In the middle of the war between P2P web sites and anti-piracy movement, a professor from NYU, David Dart, created a different file sharing network concept; the PirateBox.
PirateBox is a wireless network that doesn’t link to the Internet in order to prevent tracking and preserve users privacy. Users can connect to the network locally through a wireless router and anonymously share digital contents within the range of the device.
Professor Dart answered the question: “Does the PirateBox promotes stealing?”
“No. The PirateBox is designed to facilitate sharing which, by definition, is the opposite of stealing…However, the history of Copyright reveals that Copyright was never really about paying artists for their work but was instead designed by and for publishers….Prohibiting people from freely sharing and remixing information and culture serves no one’s interests but thepublishers.”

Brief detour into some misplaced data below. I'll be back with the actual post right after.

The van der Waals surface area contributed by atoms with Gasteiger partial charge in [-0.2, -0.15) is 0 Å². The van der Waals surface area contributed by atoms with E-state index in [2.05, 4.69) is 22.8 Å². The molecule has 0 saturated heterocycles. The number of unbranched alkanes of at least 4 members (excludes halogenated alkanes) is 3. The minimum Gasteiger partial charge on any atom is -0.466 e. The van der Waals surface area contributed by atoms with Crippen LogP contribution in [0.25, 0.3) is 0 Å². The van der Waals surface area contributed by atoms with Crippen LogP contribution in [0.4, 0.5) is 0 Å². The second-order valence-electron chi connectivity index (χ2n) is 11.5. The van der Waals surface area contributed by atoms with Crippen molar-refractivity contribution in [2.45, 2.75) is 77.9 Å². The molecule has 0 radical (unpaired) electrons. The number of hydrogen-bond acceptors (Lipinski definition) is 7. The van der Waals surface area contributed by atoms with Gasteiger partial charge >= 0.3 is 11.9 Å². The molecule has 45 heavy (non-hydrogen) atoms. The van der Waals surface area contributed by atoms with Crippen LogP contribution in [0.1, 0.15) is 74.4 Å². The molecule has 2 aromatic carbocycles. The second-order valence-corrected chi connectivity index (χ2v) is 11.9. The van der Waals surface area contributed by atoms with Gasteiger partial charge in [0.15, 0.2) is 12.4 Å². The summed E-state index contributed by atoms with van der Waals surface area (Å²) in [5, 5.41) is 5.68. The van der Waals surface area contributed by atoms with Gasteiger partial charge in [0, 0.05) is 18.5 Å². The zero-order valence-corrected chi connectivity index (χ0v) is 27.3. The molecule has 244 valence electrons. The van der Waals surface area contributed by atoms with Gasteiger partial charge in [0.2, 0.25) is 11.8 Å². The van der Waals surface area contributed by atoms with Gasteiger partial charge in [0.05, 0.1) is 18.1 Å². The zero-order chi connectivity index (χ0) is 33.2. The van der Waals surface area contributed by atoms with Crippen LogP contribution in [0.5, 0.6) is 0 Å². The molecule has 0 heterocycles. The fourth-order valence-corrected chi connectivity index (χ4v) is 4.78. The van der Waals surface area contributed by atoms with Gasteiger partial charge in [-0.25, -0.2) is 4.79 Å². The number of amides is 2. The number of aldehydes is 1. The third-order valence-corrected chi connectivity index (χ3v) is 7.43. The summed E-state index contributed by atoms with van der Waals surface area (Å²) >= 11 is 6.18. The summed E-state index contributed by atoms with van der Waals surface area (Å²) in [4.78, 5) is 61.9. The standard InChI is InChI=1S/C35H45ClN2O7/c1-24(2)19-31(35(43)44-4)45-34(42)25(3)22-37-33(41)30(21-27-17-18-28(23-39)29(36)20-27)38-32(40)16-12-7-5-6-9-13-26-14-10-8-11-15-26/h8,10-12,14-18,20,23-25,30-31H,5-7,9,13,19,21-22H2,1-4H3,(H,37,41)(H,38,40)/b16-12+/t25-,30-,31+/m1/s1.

Here is the introduction video (no voice over).
The solution is good for dorms, libraries, and other places where people with potentially same interests gather. You can create your own PirateBox. It is registered under the Free Art License (FAL1.3) that grants the right to freely copy, distribute, and transform creative works according to the principle of copyleft. The network can be built for around $100. You can read more about Pirate Box here.
No related posts.